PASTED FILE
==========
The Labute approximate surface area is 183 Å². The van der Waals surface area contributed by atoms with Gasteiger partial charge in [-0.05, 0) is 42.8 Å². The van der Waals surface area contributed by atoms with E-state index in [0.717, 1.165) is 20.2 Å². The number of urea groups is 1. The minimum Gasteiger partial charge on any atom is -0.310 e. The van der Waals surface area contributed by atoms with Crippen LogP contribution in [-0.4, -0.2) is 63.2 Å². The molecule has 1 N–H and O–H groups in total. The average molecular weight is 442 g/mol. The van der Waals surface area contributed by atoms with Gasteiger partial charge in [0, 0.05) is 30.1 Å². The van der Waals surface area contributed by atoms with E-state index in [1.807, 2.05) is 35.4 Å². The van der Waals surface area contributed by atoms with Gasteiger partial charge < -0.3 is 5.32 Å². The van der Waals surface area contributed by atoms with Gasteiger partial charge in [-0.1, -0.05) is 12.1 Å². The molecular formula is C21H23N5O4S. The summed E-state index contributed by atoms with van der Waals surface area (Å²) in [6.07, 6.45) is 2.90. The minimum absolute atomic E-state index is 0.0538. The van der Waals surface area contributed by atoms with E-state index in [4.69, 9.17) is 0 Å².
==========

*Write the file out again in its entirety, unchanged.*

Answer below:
The Labute approximate surface area is 183 Å². The van der Waals surface area contributed by atoms with Gasteiger partial charge in [-0.05, 0) is 42.8 Å². The van der Waals surface area contributed by atoms with E-state index in [0.717, 1.165) is 20.2 Å². The number of urea groups is 1. The minimum Gasteiger partial charge on any atom is -0.310 e. The van der Waals surface area contributed by atoms with Crippen LogP contribution in [-0.4, -0.2) is 63.2 Å². The molecule has 1 N–H and O–H groups in total. The average molecular weight is 442 g/mol. The van der Waals surface area contributed by atoms with Gasteiger partial charge in [0, 0.05) is 30.1 Å². The van der Waals surface area contributed by atoms with E-state index in [1.807, 2.05) is 35.4 Å². The van der Waals surface area contributed by atoms with Gasteiger partial charge < -0.3 is 5.32 Å². The van der Waals surface area contributed by atoms with Gasteiger partial charge in [-0.1, -0.05) is 12.1 Å². The molecular formula is C21H23N5O4S. The summed E-state index contributed by atoms with van der Waals surface area (Å²) in [6.07, 6.45) is 2.90. The minimum absolute atomic E-state index is 0.0538. The van der Waals surface area contributed by atoms with E-state index in [4.69, 9.17) is 0 Å².